I have a short memory. How about you? I surprise myself with how much important information I can forget and how easily I can forget it. My only consolation is that I don’t think I’m alone.
People need reminders. We need symbols set in front of us to remind us of the important things that have happened in our past so that we won’t forget what we’ve learned and so we won’t forget how God brought us through.
The passage for today is more like a book, but you’ll understand why when you read it.
Today’s verses are Joshua 4:4-7, 22-24.
So Joshua called together the twelve men he had chosen—one from each of the tribes of Israel. He told them, “Go into the middle of the Jordan, in front of the Ark of the Lord your God. Each of you must pick up one stone and carry it out on your shoulder—twelve stones in all, one for each of the twelve tribes of Israel. We will use these stones to build a memorial. In the future your children will ask you, ‘What do these stones mean?’ … Then you can tell them, ‘This is where the Israelites crossed the Jordan on dry ground.’ For the Lord your God dried up the river right before your eyes, and he kept it dry until you were all across, just as he did at the Red Sea when he dried it up until we had all crossed over. He did this so all the nations of the earth might know that the Lord’s hand is powerful, and so you might fear the Lord your God forever.”
Today is Memorial Day. It’s the day we celebrate being American by throwing our family into the car and driving out to the lake to cook hot dogs and get sunburned. Right?
Well, that’s what a lot of folks will do. But that’s not what Memorial Day is about.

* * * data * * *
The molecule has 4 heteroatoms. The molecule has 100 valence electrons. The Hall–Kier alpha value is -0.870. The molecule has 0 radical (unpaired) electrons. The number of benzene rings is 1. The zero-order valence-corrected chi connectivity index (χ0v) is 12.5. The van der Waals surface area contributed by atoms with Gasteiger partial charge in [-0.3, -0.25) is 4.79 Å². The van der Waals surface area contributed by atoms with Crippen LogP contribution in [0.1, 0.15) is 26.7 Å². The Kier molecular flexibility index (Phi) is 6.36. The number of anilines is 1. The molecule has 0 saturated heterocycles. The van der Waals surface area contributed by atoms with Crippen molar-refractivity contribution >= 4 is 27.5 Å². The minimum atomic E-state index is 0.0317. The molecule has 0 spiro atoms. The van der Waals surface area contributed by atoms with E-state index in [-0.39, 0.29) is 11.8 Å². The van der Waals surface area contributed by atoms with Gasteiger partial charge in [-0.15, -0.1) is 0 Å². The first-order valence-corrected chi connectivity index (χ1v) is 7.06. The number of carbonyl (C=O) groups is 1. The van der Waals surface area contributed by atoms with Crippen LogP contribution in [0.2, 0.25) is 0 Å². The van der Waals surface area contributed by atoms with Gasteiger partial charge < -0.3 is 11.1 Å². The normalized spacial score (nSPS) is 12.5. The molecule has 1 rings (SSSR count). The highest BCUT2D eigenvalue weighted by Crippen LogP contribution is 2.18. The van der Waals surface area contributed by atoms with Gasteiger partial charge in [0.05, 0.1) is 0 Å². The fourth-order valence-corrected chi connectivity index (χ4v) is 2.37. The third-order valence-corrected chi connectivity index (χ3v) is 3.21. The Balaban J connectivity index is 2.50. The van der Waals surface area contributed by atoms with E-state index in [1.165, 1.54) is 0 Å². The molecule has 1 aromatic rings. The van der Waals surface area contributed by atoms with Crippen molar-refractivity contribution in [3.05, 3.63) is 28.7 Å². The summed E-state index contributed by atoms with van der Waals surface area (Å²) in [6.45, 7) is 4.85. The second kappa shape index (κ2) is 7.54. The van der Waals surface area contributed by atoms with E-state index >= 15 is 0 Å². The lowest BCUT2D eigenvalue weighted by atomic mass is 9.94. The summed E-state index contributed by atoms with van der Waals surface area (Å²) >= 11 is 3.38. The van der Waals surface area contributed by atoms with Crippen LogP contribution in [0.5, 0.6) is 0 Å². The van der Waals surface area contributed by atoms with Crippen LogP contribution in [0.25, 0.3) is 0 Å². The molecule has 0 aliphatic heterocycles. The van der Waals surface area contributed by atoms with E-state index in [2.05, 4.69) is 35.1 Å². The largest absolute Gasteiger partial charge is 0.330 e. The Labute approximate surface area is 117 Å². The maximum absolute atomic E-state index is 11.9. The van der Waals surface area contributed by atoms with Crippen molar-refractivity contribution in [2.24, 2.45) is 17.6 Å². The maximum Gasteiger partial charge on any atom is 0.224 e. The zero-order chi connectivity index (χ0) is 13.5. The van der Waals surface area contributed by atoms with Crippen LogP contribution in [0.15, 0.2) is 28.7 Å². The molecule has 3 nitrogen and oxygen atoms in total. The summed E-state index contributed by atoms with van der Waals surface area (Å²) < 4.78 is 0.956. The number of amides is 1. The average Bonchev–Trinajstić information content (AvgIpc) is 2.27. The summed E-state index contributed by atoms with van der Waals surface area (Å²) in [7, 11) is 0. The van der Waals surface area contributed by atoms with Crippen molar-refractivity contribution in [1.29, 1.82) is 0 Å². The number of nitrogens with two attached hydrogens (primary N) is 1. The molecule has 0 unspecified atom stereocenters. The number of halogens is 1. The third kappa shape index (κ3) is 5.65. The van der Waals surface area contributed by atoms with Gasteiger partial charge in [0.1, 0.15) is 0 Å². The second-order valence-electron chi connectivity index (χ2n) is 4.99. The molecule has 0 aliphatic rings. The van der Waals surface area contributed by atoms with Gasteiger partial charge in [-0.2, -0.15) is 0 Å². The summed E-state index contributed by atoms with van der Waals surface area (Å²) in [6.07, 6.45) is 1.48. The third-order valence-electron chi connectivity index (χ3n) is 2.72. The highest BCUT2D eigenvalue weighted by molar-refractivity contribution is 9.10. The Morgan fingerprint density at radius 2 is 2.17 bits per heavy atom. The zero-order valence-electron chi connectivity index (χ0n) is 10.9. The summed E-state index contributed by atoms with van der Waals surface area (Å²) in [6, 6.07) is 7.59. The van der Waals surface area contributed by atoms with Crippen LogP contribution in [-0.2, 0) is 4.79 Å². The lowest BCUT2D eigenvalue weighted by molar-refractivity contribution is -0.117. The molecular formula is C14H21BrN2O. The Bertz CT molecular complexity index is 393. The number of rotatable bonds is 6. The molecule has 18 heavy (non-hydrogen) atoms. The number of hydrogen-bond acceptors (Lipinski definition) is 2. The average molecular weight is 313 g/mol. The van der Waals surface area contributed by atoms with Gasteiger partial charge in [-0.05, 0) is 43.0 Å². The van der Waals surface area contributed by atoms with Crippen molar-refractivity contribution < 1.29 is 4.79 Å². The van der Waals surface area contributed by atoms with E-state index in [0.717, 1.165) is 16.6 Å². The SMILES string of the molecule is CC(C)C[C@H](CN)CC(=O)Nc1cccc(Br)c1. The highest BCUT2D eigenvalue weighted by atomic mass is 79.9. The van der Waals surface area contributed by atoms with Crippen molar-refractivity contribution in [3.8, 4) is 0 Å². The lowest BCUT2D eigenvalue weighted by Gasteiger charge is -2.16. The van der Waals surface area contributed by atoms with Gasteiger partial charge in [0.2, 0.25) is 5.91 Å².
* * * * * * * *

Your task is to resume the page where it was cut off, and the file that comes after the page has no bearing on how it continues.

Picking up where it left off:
As someone who comes from a military family, Memorial Day is very special to me. My grandfathers and my great uncles are from that generation of men who were willing to give their lives for their country in World War II and Korea. And though the rest of my immediate family is in the age range where they missed either being drafted or they missed many of the major military conflicts, that hasn’t stopped my family from being intensely patriotic.
But Memorial Day isn’t like Veteran’s Day. Veteran’s Day is a day to thank all of our military service people for what they have done for freedom in our country. Memorial Day is a day to remember the military people who didn’t come home. Memorial Day is a day set aside to thank them for their sacrifices.
And I don’t see that we do that. We’re too busying barbecuing.
Memorial Day is a symbol intended to help us remember, but symbols aren’t much good if the meaning behind them is lost.
This passage in Joshua recounts a time in history when the Israelites were trying to reach the land that God had promised them, and in one conflict, God parted the waters of the Jordan River while they were at flood stage so that the army could cross over.
After the battle, Joshua had the army set up a memorial so that the people would remember, not just what God had done for them that day but so they could remember what God had done for their ancestors too.
I am saddened by what we, as Americans, have forgotten. I’m not going to be specific. If you’re a patriot, you know what I’m talking about. I understand that things happen for a reason, but it is difficult for me to accept that the country my grandfathers and great uncles gave so much for has become a place no one recognizes anymore.
Symbols are only successful as long as people remember what they mean.
So this is my contribution to Memorial Day: whenever you see an American flag waving, think about what it would have been like to grow up in a country bound by religious laws or tyrannical dictatorship. Imagine what it would have been like to grow up in a country where your children can be taken from you and molded to fit a social need whether you or they liked it or not. Imagine what it would have been like to grow up without enough food, clean water, or sufficient shelter to be healthy.
America isn’t what she used to be, but I’d like to think we still have a little bit of hope, even though many of us have forgotten.
So while you’re barbecuing or while you’re working on your suntan or driving your boat (nothing wrong with any of those things, by the way) take a moment to talk to your kids about what men and women have sacrificed through the years to make this country. Take a moment to just be thankful. Take a moment to remember.
Because if we don’t remember, what purpose did their sacrifices serve?